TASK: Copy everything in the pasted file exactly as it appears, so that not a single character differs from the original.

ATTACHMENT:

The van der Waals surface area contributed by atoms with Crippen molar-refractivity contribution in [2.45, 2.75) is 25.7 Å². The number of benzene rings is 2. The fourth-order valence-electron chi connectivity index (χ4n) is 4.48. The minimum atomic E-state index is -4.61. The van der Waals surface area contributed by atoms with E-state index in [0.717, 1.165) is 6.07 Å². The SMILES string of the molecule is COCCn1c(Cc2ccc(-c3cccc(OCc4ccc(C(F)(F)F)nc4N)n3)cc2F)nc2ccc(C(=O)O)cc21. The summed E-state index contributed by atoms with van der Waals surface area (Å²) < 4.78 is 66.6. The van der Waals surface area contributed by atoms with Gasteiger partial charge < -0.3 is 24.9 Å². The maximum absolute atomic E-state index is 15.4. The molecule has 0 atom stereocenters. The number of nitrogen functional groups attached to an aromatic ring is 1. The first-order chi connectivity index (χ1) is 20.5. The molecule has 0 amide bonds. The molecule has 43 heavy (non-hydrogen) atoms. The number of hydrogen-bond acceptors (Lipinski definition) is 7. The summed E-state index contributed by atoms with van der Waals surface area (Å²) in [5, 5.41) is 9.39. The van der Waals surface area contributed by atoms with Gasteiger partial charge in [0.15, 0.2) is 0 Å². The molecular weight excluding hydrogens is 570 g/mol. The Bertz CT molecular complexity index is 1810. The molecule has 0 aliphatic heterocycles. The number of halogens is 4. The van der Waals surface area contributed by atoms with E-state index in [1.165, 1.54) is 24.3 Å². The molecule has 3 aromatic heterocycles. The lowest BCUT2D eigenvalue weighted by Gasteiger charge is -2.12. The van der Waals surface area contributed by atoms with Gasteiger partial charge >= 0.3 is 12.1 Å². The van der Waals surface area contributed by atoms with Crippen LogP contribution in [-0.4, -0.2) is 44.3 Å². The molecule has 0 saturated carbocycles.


The van der Waals surface area contributed by atoms with Crippen molar-refractivity contribution in [2.45, 2.75) is 25.7 Å². The number of benzene rings is 2. The fourth-order valence-electron chi connectivity index (χ4n) is 4.48. The minimum atomic E-state index is -4.61. The van der Waals surface area contributed by atoms with E-state index in [0.717, 1.165) is 6.07 Å². The SMILES string of the molecule is COCCn1c(Cc2ccc(-c3cccc(OCc4ccc(C(F)(F)F)nc4N)n3)cc2F)nc2ccc(C(=O)O)cc21. The summed E-state index contributed by atoms with van der Waals surface area (Å²) < 4.78 is 66.6. The van der Waals surface area contributed by atoms with Gasteiger partial charge < -0.3 is 24.9 Å². The maximum absolute atomic E-state index is 15.4. The molecule has 0 atom stereocenters. The number of nitrogen functional groups attached to an aromatic ring is 1. The first-order chi connectivity index (χ1) is 20.5. The molecule has 0 amide bonds. The molecule has 43 heavy (non-hydrogen) atoms. The number of hydrogen-bond acceptors (Lipinski definition) is 7. The summed E-state index contributed by atoms with van der Waals surface area (Å²) in [5, 5.41) is 9.39. The van der Waals surface area contributed by atoms with Gasteiger partial charge in [0.15, 0.2) is 0 Å². The molecular weight excluding hydrogens is 570 g/mol. The Bertz CT molecular complexity index is 1810. The molecule has 0 aliphatic heterocycles. The number of halogens is 4. The van der Waals surface area contributed by atoms with E-state index in [1.165, 1.54) is 24.3 Å². The molecule has 3 aromatic heterocycles. The lowest BCUT2D eigenvalue weighted by Gasteiger charge is -2.12. The van der Waals surface area contributed by atoms with Gasteiger partial charge >= 0.3 is 12.1 Å². The van der Waals surface area contributed by atoms with Crippen LogP contribution in [-0.4, -0.2) is 44.3 Å². The molecule has 0 saturated carbocycles.